Genuine excuses aside, Australia’s Champions Trophy campaign was undoubtedly a disappointment. For such a powerhouse, particularly in the 50-over format, Australia being bundled out in the group stages of a major tournament is an underachievement.
Granted, Australia is likely to escape recriminations as, fortunately for them, cricket is an afterthought Down Under during the winter months with even the NBA Finals seemingly drawing more interest and media coverage than the Champions Trophy.
For those paying attention, Australia could be let off the hook due to being unluckily part of a trio of rain interrupted matches, which probably contributed to their mishmash of performances. In their second game, Australia were set for an easy romp over Bangladesh but rain intervened before the allotted amount of overs to guarantee a result and it is now the unheralded Bangladeshis making a fairy-tale semi-finals berth.
In some parts, Australia will be granted pathos due to most of their players enduring a relentless schedule for the best part of the last nine months. Perhaps fatigue contributed to their demise exacerbated by the lingering ugly pay disputehanging over Australian cricket, which surely was some type of distraction.
Of course, we’ll never know how much the off-field shenanigans played its part in Australia’s demise and the players were dismissive of it in the wake of their loss to England. Still, the white noise, prevailing uncertainty and fracturing between players and Cricket Australia (CA) was not ideal for a team looking gassed and unsettled.
Australia’s exit will probably be swept under the carpet and quickly forgotten with more pressing issues – the pay dispute’s deadline is June 30- set to dominate the headlines. However, bigger picture, there were some red flags over Australia’s performances albeit over a small sample size.
The 50-over format has long been Australia’s strong suit but they are looking increasingly shaky with major question marks over their middle-order batting. Australia has long had fulcrums in the middle order in the mould of Michael Bevan or Michael Hussey but right now the batting feels susceptible.
It is probably harsh to be overly critical of a batting line-up which only had one genuine crack in the middle – against the formidable and battle-tested England in a virtual elimination game. However, Australia’s frailties reared at the worst time, making just 277 for 9 after being well set at 161 for 2.
Moises Henriques, the veteran all-rounder, was a head-scratching choice at No.4 – a position more suited to Travis Head, who showed his class top-scoring with an unbeaten 71 batting one spot lower. Selectors will face some heat for not playing talented all-rounder Marcus Stoinis, who starred in New Zealand earlier this year with a herculean display with both bat and ball.
Australia are too heavily reliant on the top three of Aaron Finch, David Warner and Steve Smith and have missed a stabiliser in the middle order since Michael Clarke’s retirement two years ago. Stoinis or Mitchell Marsh, who is facing a long stint on the sidelines due to injury, would add balance to the team but they don’t particularly sure up the batting.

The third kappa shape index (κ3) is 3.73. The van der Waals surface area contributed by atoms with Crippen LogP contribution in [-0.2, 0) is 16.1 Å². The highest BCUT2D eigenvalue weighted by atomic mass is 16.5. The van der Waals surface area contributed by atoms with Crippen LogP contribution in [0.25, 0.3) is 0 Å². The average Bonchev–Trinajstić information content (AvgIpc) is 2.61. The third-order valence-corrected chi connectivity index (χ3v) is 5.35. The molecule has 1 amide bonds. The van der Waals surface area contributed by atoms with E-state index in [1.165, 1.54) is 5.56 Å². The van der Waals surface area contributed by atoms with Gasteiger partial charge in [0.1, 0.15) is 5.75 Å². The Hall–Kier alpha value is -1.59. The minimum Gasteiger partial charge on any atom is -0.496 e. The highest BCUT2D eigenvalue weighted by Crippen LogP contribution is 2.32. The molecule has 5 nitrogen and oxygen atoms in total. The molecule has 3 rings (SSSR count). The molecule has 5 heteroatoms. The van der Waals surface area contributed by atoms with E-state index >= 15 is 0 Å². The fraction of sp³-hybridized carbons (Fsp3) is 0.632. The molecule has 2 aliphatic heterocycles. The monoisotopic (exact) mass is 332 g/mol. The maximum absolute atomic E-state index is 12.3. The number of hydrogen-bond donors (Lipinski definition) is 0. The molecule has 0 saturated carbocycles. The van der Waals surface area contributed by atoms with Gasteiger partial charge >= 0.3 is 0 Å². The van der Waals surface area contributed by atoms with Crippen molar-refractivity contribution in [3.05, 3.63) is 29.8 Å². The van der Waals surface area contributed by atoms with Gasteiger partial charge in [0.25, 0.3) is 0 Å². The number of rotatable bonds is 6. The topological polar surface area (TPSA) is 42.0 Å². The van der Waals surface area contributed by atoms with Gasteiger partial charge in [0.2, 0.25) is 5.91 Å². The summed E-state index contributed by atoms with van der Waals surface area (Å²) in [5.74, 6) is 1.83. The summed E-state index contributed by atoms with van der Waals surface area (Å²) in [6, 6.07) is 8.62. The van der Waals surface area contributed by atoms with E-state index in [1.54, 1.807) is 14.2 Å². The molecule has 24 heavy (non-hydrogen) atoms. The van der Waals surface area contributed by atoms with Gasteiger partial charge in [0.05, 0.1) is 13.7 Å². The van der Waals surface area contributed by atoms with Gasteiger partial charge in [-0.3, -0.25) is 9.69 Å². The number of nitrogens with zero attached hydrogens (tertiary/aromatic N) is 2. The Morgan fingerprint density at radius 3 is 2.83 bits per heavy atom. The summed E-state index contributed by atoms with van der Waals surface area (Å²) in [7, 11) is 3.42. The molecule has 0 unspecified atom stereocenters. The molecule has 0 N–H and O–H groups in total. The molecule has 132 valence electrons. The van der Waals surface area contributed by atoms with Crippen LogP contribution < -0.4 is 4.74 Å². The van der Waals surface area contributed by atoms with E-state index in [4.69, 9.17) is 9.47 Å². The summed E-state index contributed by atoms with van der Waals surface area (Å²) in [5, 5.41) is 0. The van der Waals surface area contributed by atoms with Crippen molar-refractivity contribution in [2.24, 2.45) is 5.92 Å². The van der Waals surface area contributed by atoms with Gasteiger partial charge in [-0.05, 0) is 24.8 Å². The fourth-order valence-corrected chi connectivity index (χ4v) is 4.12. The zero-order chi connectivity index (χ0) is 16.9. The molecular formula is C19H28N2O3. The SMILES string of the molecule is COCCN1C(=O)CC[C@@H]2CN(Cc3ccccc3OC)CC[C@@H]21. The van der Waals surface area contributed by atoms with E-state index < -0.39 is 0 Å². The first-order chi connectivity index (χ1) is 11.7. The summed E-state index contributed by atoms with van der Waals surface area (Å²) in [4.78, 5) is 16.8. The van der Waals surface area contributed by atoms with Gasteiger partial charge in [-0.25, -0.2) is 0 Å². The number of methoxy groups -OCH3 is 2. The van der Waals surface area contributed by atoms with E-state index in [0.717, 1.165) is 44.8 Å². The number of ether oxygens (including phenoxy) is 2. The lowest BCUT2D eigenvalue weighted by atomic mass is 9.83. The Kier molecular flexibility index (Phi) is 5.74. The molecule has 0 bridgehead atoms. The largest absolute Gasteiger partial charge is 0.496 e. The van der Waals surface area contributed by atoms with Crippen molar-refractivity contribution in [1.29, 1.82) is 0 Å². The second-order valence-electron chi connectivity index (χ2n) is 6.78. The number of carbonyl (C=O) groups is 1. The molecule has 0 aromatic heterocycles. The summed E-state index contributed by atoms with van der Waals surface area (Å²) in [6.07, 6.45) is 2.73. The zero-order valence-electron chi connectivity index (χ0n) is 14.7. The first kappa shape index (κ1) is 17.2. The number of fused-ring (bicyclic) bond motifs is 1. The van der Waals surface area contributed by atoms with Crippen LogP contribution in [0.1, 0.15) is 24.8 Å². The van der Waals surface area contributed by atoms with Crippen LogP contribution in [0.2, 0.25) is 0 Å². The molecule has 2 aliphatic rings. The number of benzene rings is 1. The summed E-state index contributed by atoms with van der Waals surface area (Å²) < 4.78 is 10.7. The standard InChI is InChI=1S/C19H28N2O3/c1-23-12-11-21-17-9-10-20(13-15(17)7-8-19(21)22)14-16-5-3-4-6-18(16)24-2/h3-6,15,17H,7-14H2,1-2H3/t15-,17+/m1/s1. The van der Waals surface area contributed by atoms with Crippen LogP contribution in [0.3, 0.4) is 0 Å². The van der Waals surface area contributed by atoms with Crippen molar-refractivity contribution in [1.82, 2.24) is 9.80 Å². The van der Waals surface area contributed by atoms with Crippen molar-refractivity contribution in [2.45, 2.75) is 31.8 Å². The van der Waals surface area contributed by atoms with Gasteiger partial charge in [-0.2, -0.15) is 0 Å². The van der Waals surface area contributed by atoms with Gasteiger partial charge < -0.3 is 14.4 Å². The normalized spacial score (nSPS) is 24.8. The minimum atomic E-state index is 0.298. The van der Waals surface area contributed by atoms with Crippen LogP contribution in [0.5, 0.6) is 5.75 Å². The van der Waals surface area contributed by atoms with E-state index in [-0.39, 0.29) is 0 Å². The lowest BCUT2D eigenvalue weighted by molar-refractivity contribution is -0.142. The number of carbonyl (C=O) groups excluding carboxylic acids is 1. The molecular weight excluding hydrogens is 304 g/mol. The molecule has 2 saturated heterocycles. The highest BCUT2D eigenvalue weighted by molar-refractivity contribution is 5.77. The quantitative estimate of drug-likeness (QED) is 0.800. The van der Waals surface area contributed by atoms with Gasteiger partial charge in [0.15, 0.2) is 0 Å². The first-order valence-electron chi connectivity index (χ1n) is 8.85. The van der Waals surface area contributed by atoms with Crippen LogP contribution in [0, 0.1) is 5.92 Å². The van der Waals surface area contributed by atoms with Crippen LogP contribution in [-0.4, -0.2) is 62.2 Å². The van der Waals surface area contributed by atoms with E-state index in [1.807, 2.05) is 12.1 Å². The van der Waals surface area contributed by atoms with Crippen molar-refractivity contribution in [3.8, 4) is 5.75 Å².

With the ball, Australia’s much-hyped “dream team” pace attack failed to materialise with James Pattinson being overlooked for leg-spinner Adam Zampa. On paper, the four-pronged arsenal of Pattinson, Mitchell Starc, Josh Hazlewood and Pat Cummins looks impregnable but that combination fusing brute force and all-out attack is more suited to the longer format of Test cricket. Australia wasn’t helped with Starc looking rusty in his comeback from injury and he was unable to rediscover his inimitable rhythm despite the odd flashback.
Like in Test cricket, Australia’s ODI team feels top heavy with an over reliance on Starc, Warner and Smith. If they aren’t firing, Australia is susceptible fuelling doubts over the team with the World Cup just two years away. Australia’s astounding World Cup record can be partially attributed to meticulous preparation years in advance and you feel selectors will soon be making judgement calls on players with an eye towards that flagship tournament.
Attention will be made of Australia’s continual poor record in the UK, with the Champions Trophy flop just another black mark in a long list of failures over there. With the World Cup being held in the UK in 2019 – during the same summer as the Ashes – Australia would have been hoping for a tonic in conditions they have continually been unable to handle. Almost no practice matches ahead of the Champions Trophy was undesirable and manifested on-field with Australia looking underdone – a recipe for disaster in such an abbreviated tournament.
Of course, there is a lot of water to go under the bridge until the World Cup with Australia now set to enjoy a welcome breather in the next few months before a proposed tour of Bangladesh in late August. However, due to the spectre of the pay dispute, there is the worrying prospect that Australia’s best team won’t be in action for some time if a deal can’t be brokered between CA and the Australian Cricketers’ Association.
On and off the field, there is much uncertainty over the Australian cricket team.